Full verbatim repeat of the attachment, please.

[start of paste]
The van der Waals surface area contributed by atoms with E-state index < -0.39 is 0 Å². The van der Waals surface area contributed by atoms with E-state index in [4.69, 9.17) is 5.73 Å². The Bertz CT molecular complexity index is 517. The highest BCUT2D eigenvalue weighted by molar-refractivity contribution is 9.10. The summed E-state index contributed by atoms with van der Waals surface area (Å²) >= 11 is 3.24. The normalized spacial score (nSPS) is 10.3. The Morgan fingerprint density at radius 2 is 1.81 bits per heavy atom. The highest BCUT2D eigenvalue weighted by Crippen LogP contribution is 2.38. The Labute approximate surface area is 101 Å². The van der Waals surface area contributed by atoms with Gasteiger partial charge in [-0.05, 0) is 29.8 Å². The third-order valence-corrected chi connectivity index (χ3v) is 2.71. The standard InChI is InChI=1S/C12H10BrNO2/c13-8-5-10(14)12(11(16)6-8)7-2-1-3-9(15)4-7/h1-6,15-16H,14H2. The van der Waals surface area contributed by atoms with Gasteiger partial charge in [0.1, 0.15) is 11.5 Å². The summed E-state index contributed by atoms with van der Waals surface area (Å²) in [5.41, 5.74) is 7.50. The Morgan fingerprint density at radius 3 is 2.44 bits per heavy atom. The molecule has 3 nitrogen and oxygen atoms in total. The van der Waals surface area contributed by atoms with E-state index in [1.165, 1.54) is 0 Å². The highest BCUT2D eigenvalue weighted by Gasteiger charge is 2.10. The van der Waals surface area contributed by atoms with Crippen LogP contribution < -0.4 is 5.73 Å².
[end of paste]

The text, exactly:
The van der Waals surface area contributed by atoms with E-state index < -0.39 is 0 Å². The van der Waals surface area contributed by atoms with E-state index in [4.69, 9.17) is 5.73 Å². The Bertz CT molecular complexity index is 517. The highest BCUT2D eigenvalue weighted by molar-refractivity contribution is 9.10. The summed E-state index contributed by atoms with van der Waals surface area (Å²) >= 11 is 3.24. The normalized spacial score (nSPS) is 10.3. The Morgan fingerprint density at radius 2 is 1.81 bits per heavy atom. The highest BCUT2D eigenvalue weighted by Crippen LogP contribution is 2.38. The Labute approximate surface area is 101 Å². The van der Waals surface area contributed by atoms with Gasteiger partial charge in [-0.05, 0) is 29.8 Å². The third-order valence-corrected chi connectivity index (χ3v) is 2.71. The standard InChI is InChI=1S/C12H10BrNO2/c13-8-5-10(14)12(11(16)6-8)7-2-1-3-9(15)4-7/h1-6,15-16H,14H2. The van der Waals surface area contributed by atoms with Gasteiger partial charge in [0.1, 0.15) is 11.5 Å². The summed E-state index contributed by atoms with van der Waals surface area (Å²) in [5.41, 5.74) is 7.50. The Morgan fingerprint density at radius 3 is 2.44 bits per heavy atom. The molecule has 3 nitrogen and oxygen atoms in total. The van der Waals surface area contributed by atoms with E-state index in [1.165, 1.54) is 0 Å². The highest BCUT2D eigenvalue weighted by Gasteiger charge is 2.10. The van der Waals surface area contributed by atoms with Crippen LogP contribution < -0.4 is 5.73 Å².